Tuesday, December 27, 2005

Shelling Northern Gaza

In chapter 3,486,329 of the Palestinain/Israel battle, we see that nothing has changed.

You may recall a few episodes ago, Israel pulled out of the Gaza Strip in a huge gamble on goodwill that they probably knew they would lose, but hoped they wouldn't.

Palestinians have responded by destroying a thriving network of valuable greenhouses that Israel left to them, and firing rockets into Israel.

Israel now wants a buffer zone in Northern Gaza. Palestinians complain that a buffer zone is tantamount to "re-occupation". Well, perhaps they should have thought about that before they fired rockets at Israeli citizens from that area.

When will it end?

It will end after the people of Palestine start holding their brethren even partially responsible for perpetuating their plight and stand between them and their targets.


The Emporer of Anti-Idiots relates his own satori:

[I was once] "young, dumb and full of nothing but “how I wish the world would be more like [insert utopian daydream here]…” he was pulled in by a combination of knowing zilch about how the real world actually works and a deep, abiding desire for a world in which nobody wanted for anything and everybody lived in peace. Naive as all heck, but certainly something that we’d all like to see, no? We’d like to see it, but we also know that it’s just not human nature and we’ve seen the horrible results whenever regimes have tried to make humans fit their mold rather than working with reality.

So I grew up, learned about history and the world in general and realized that no, Virginia, it doesn’t really work the way you’d like it to work. I may rail, rant and rave against the laws of gravity, but I can’t make stuff fall upwards no matter how hard I wish for it and no matter how many rules and regulations I pass. Not only would any such attempt be guaranteed to fail, it would most likely lead to the exact opposite of what I was aiming for, as even the most casual of studies of socialist regimes will prove.

Human beings have free will and coercion will only lead to rebellion. It doesn’t matter where you believe Free Will came from, it just is, in much the same way that water is and a successful socialist economy isn’t.

Once you realize this fundamental fact, that the world is the way it is and that the forces governing it and human actions cannot and will not be denied, you start wondering how to work with the system rather than wasting your time railing against the darkness and digging mass graves for dissenters.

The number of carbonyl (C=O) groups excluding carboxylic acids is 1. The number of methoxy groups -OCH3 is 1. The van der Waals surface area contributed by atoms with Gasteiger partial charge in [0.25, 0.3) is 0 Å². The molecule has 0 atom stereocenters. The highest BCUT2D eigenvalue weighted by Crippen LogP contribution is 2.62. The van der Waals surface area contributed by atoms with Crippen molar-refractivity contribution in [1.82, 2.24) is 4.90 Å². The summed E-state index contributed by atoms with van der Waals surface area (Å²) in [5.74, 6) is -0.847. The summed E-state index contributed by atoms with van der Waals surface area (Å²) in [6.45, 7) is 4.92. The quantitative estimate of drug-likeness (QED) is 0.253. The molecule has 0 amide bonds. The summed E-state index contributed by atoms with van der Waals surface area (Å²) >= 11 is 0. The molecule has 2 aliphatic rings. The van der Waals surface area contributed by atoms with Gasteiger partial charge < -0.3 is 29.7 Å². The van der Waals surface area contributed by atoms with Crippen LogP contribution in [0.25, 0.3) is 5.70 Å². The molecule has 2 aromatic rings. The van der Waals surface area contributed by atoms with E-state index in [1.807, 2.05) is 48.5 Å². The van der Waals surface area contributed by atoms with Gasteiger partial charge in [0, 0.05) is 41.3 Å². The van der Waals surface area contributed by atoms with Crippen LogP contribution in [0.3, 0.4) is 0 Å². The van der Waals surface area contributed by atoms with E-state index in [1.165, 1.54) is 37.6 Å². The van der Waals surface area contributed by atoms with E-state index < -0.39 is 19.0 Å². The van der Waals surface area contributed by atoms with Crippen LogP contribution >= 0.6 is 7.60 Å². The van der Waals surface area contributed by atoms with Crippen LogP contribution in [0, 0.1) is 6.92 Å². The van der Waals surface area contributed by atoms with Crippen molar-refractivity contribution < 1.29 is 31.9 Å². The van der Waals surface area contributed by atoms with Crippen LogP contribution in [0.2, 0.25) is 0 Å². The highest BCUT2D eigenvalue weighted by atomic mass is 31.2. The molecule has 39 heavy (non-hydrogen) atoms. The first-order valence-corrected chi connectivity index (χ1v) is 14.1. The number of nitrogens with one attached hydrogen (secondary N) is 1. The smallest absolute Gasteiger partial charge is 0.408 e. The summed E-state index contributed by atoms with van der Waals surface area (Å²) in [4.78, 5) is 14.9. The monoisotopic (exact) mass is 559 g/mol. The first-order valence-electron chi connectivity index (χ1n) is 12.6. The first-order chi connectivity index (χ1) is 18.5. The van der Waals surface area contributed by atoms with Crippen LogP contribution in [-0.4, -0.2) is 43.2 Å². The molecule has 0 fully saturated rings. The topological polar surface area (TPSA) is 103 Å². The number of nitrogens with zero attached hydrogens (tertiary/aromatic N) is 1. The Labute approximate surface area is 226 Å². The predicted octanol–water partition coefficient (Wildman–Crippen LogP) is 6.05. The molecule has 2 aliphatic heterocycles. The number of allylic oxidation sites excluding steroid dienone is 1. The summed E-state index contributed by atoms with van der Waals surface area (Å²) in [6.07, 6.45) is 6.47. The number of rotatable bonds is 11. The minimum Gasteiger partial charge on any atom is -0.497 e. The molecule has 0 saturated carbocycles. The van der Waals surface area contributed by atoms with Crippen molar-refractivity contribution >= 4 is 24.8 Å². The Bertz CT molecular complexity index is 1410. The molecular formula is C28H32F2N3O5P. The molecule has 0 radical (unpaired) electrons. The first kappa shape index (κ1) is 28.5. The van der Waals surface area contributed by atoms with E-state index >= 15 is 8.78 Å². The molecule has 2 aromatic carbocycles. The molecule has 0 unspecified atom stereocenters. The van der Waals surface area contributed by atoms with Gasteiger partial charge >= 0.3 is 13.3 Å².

That’s when you realize that you’re not a leftist anymore."

Saturday, December 24, 2005

America was nestled all snug in their beds

"People sleep peaceably in their beds at night because rough men are willing to do violence on their behalf."
-- George Orwell.

Many of us remember this on Christmas Eve. Thanks to all of you over there.

Thursday, December 22, 2005

Clinton Spied, the Times shied

Thanks to the infamous Rottie via his Lieutenant Colonel "Cheapshot" for this tip off --

Clinton Administration Counterterrorism Initiative

Amend the Electronic Communications Privacy Act of 1968 to constitutionally enhance use of electronic surveillance to fight terrorism. This proposal would: permit any federal felony to be used as a basis for an electronic surveillance order; ease restrictions on the use, in American court proceedings, of information from electronic surveillance conducted by foreign governments; forbid suppression of electronic evidence unless law enforcement acted in bad faith in obtaining the evidence; authorize emergency electronic surveillance in situations involving threats by domestic terrorist organizations, authorize roving wiretaps where it is not practical to specify the number of the phone to be tapped, such as where a target uses multiple pay phones; allow the FBI to obtain records of local telephone calls, without the need for a court order, as they can own obtain records of long-diastase calls; and require telephone companies and/or service providers to preserve evidence until a court order could be obtained. None of these changes would alter the requirement for probable cause prior to engaging in electronic surveillance.

Mighty selective "whistle-blowing" the Times does. How noble.

Bad Americans

Patrick, over at Clarity and Resolve, distilled what many of us think down to a few well-worded lines: